By Janell Hobson Ten years ago, pop star Janet Jackson received the brunt of public outrage – which culminated in FCC fines – when Justin Timberlake boldly ripped off part of the bodice from her costume, thus exposing her breast before the world during a performance at the Super Bowl’s halftime show.  I had written about the incident in Venus in the Dark, in which I had noted: “That...
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Necessary Memories: Trayvon Martin’s Birthday and George Zimmerman’s Celebrity Boxing Match

February 5, 2014
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Necessary Memories: Trayvon Martin’s Birthday and George Zimmerman’s Celebrity Boxing Match

Sometimes there are things you just can’t forget.  Today would have been his birthday. Today, we know that our criminal justice and legal systems, our human relations, and our ways of being are both positively and negatively shaped by the various notions of race, class, gender and other forms of identification that circulate among us. But it is also true that we Americans have failed to discern and exorcise...
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A Call to Action for Women of Color in Academia

February 5, 2014
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A Call to Action for Women of Color in Academia

A Review of Presumed Incompetent: The Intersections of Race and Class for Women in Academia By Kieu-Linh Caroline Valverde Women of color in academia are at a crucial crossroad. Within the inherently biased and unwelcoming academic culture, compounded by massive budgetary cuts and trends towards corporatization in universities nationwide, underrepresented groups increasingly find themselves targets of bullying, harassment, and dismissal. Sadly, the vast majority continue to endure the violent onslaught...
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Three Poems by Joy KMT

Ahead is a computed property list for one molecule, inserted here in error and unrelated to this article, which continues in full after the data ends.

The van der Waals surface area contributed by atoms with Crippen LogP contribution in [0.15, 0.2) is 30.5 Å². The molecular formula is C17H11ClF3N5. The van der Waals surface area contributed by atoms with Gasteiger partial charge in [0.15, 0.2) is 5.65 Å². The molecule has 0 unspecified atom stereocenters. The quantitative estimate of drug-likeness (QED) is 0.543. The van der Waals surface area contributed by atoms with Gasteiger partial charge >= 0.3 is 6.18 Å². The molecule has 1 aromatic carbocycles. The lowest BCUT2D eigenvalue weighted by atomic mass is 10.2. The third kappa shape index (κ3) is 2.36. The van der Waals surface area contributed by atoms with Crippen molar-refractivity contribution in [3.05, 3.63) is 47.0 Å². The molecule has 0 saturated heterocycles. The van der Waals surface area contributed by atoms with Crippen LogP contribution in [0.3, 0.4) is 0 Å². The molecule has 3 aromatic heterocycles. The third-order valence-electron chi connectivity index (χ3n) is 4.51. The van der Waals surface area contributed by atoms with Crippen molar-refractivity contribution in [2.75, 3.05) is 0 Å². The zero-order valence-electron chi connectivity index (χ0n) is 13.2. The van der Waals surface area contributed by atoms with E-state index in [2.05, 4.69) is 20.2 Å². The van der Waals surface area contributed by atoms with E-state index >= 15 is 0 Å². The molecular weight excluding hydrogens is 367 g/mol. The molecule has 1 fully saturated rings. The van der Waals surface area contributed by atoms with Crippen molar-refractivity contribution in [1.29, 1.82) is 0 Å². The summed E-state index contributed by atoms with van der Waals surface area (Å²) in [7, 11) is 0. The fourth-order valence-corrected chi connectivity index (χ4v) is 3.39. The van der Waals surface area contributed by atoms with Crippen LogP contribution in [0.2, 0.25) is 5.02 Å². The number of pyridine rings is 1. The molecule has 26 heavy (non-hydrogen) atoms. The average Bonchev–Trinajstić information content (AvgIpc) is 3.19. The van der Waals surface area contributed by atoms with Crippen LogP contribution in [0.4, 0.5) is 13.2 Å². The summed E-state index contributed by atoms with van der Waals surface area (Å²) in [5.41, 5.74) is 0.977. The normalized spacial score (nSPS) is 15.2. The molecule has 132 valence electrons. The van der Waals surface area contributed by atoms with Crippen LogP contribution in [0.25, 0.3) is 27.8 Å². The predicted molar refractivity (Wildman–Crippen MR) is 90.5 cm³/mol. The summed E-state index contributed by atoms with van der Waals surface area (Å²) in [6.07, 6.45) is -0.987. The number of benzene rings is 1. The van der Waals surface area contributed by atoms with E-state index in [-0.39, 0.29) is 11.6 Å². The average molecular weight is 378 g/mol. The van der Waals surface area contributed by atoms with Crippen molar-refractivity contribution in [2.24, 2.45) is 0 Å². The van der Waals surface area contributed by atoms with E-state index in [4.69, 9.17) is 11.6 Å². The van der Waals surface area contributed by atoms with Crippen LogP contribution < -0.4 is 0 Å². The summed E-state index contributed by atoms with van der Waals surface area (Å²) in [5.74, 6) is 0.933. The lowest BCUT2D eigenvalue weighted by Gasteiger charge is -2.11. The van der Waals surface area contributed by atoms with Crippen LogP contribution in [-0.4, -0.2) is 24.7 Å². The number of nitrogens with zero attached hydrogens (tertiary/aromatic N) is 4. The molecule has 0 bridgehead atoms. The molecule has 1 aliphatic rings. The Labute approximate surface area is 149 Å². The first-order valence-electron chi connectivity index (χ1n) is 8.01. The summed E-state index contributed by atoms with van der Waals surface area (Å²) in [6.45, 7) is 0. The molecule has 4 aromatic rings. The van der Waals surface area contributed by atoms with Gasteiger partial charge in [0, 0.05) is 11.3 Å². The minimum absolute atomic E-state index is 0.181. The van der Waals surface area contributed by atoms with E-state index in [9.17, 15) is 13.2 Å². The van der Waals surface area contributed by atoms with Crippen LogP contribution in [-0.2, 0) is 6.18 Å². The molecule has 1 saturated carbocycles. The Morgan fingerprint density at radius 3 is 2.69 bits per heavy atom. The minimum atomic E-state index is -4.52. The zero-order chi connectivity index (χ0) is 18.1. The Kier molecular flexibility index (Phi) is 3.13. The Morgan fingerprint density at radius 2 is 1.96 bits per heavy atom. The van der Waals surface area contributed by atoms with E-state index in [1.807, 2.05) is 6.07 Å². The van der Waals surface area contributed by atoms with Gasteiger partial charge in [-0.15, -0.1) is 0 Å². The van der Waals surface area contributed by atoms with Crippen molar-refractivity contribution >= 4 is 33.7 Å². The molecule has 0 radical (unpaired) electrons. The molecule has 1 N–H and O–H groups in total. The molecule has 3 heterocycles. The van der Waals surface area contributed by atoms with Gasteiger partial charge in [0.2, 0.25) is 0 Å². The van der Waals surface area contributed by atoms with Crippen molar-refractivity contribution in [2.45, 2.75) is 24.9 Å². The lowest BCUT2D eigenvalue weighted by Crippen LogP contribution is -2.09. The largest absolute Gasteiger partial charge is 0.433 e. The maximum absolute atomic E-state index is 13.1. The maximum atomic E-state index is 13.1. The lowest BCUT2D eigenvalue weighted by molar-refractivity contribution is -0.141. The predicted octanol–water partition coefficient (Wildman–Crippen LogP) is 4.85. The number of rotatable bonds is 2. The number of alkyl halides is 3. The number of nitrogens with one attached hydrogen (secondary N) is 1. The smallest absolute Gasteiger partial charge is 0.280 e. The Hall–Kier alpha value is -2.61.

February 5, 2014
By
renisha-mcbride-poster[1]

By Joy KMT       Renisha McBride   Even now you are being explained away your body laid on the coffee table and autopsied again and again, like a game of operation only you can’t tell us when we have touched the truth   the dead are the most vulnerable of us all your parents most certainly have pulled out the stories of you which showcase the ways...
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Personal is Political: What’s it Like?

February 4, 2014
By
loving differently

By Rosa Cabrera      After the first and last time we slept together, she asked, “So what’s it like to be the third?”      I wondered if she was trying to read my intentions.      “I used to be in your place,” she continued. “It was nice to be able to walk in, live out my fantasies, walk out.”      Was it hard for her...
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Op-Ed: Why Does “Gender” Mean No Pay?

February 3, 2014
By
why does gender mean no pay

By Dean Laplonge It’s not unusual for me to be approached by resource companies for advice. My research and work explore the topic of gender in male-dominated industries like mining, and oil and gas. And gender has become something of a buzz-focus in these industries. I received such an invitation the other day from a mining company. This invitation started out by indicating that the company was “very interested”...